First Amendment

IMG_3903     Mrs. Darby Arakelian

“I think that a good dialogue is facilitated by the First Amendment, and I think you don’t have the one-sided parties that way,” Mrs. Arakelian said.

As part of the organization and revamping of Board Listening Times as well as Community Conversations and the Community, Outreach and Public Engagement Committee, Mrs. Arakelian has proven herself during her first year as part of the BOE to be a listener of all opinions.

“If you’re going to take this role you have to take the responsibility that goes with it,” Mrs. Arakelian said. “That means you take the phone calls and you answer the emails and you engage because you signed up for this.”

An integral part of district communication is the student publications who exercise their First Amendment Rights daily.

“I think because our district is so geographically spread out, the role for the individual student publications is it really hits your demographic here,” Mrs. Arakelian said.

An advocate for students and RSD stakeholders, Mrs. Arakelian will continue to strive to open communication district-wide.

IMG_1413     Mr. Matt Doell

The freedoms guaranteed by the First Amendment, free speech, press, religion, assembly and the right to petition, do not leave students when they enter school. Students are encouraged to utilize these rights within RSD, according to Mr. Doell.

“Students are free to assemble with other students for almost any reason they can think of, and they can use school facilities for that,” Mr. Doell said. “They should be able to do it anywhere, any time they want, unless they cross a line.”

The limit comes in when a student’s expression might agitate the school environment for everyone else.

“Your freedom to express yourself anywhere you like ends where it harms somebody else,” Mr. Doell said. “You don’t want political purposes inside the schools. You don’t want anything that would cause harm to another person or that would disrupt what the school is doing.”

Using the right to question authority and the truthful spread of information trains students to have faith in governance, according to Mr. Doell.

“Students are as free as anybody else to say or write anything within the bounds of honesty and disruption,” Mr. Doell said.

Responsibility is assumes by the students when discretion in terms of the spread of information is provided to students.

“Whether they go directly into careers or into a college setting, students need to understand that democracy is based upon free exchange of ideas,” Mr. Doell said. “Democracy is based upon everybody having their opinion whether you agree with it or not. It’s very important to embrace these ideas, so students can become good citizens.”

IMG_3900     Dr. Keith Kinder

Dr. Kinder also encourages students to employ their First Amendment rights because it is necessary to learning the limits of proper speech.

“The First Amendment is essential to the learning process of students. Students are in public situations because they go to a public school, so we need to, as an educational institution, allow students to learn those limits of proper speech,” Dr. Kinder said. “We need to help students channel and allow them to think on their own with their First Amendment.”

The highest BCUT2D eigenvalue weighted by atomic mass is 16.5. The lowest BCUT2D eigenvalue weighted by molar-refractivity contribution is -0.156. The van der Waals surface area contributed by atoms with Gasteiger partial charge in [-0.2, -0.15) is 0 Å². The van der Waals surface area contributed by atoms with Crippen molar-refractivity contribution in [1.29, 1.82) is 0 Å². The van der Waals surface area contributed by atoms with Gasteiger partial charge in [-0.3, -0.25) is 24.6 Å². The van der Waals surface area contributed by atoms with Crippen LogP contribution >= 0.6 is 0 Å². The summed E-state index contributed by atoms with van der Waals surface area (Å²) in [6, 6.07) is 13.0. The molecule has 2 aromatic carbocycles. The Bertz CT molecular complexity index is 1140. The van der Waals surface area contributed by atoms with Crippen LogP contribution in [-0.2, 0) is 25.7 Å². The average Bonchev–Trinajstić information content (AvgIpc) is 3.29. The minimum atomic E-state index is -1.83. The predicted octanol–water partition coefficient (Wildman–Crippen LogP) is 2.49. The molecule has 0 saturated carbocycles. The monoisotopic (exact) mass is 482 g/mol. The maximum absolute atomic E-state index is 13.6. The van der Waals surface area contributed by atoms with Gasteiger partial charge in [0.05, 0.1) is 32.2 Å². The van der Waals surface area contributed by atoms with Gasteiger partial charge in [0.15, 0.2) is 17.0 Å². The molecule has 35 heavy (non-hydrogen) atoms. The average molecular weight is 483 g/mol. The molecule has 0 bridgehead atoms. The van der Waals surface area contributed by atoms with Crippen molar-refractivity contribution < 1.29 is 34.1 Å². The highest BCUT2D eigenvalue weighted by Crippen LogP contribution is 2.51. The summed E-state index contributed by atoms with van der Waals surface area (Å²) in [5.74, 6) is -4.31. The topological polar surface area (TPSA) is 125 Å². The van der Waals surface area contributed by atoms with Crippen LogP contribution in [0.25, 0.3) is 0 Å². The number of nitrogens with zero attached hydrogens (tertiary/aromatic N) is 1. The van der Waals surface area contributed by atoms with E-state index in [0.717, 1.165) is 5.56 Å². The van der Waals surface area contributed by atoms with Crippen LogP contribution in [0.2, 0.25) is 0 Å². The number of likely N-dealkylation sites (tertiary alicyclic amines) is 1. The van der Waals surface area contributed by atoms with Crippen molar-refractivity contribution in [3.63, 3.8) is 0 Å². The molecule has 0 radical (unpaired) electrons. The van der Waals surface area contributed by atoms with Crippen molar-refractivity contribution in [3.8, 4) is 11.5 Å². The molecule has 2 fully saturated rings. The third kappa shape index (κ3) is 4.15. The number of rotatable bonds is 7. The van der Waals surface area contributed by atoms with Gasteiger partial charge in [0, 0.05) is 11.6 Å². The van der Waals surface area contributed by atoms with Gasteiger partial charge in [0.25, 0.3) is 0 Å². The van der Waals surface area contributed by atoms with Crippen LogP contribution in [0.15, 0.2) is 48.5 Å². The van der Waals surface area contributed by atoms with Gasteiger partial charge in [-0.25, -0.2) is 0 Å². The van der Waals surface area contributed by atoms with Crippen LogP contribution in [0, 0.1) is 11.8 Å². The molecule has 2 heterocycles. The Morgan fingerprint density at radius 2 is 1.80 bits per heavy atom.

By taking the First Amendment from a broader perspective, Dr. Kinder believes that students must utilize their First Amendment because it is essential in being a U.S. citizen.

“As a public figure I am very cognizant the First Amendment; there is a reason it is the First Amendment. It is one of the most important rights,” Dr. Kinder said. “The First Amendment is a fundamental right in the U.S., so I think we have to allow, promote and encourage that because it is the American way.”

IMG_1407     Mrs. Dominique’ Paul

While Mrs. Paul believes communication is the first priority of the BOE, she believes freedom of conversation must be introduced in a classroom setting, as well.

“It’s important for communication to be exchanged and transferred for students to understand why they think a certain way, dress a certain way and how life experiences are completely different, even if you live within the same neighborhood,” Mrs. Paul said.

When encouraging the liberties of exchanging conversation, there are still limits.

“You need to always be respectful,” Mrs. Paul said. “You don’t want to hurt anybody, but there’s a way to exchange ideas without being offensive. Having conversations [in classes] allow for communication to be exchanged and transferred.”

While being conscious of one’s words, students are free to use their First Amendment freedoms in school.

“Clubs within the schools are the perfect arenas to use those,” Mrs. Paul said. “Knowledge doesn’t just come from a book, it comes from people and personal experiences. If our voices are silenced, it’s really difficult to not repeat the past.”

IMG_3893     Mrs. Eileen Tyrrell 

“What role it [First Amendment] plays that I know it plays in Rockwood right now is the newspaper,” Mrs. Tyrrell said. “You can run our ads. That I like.”

But she doesn’t want student publications to be the only outlet for students to get their ideas to the public.

“You know what else I think?” Mrs. Tyrrell said. “I don’t think we hear from you guys enough. I don’t see students at board meetings.”

Mrs. Tyrrell also tries to engage students in the goings on of the district.

“I wanted to hear more from students so when I went to the blood drive one day it was kind of slow so, what do we spend too much money on? So what would you improve? Kids are so willing to say that, they are, but they need a venue to do that,” Mrs. Tyrrell said.

She believes each stakeholder of the district should be heard and understood.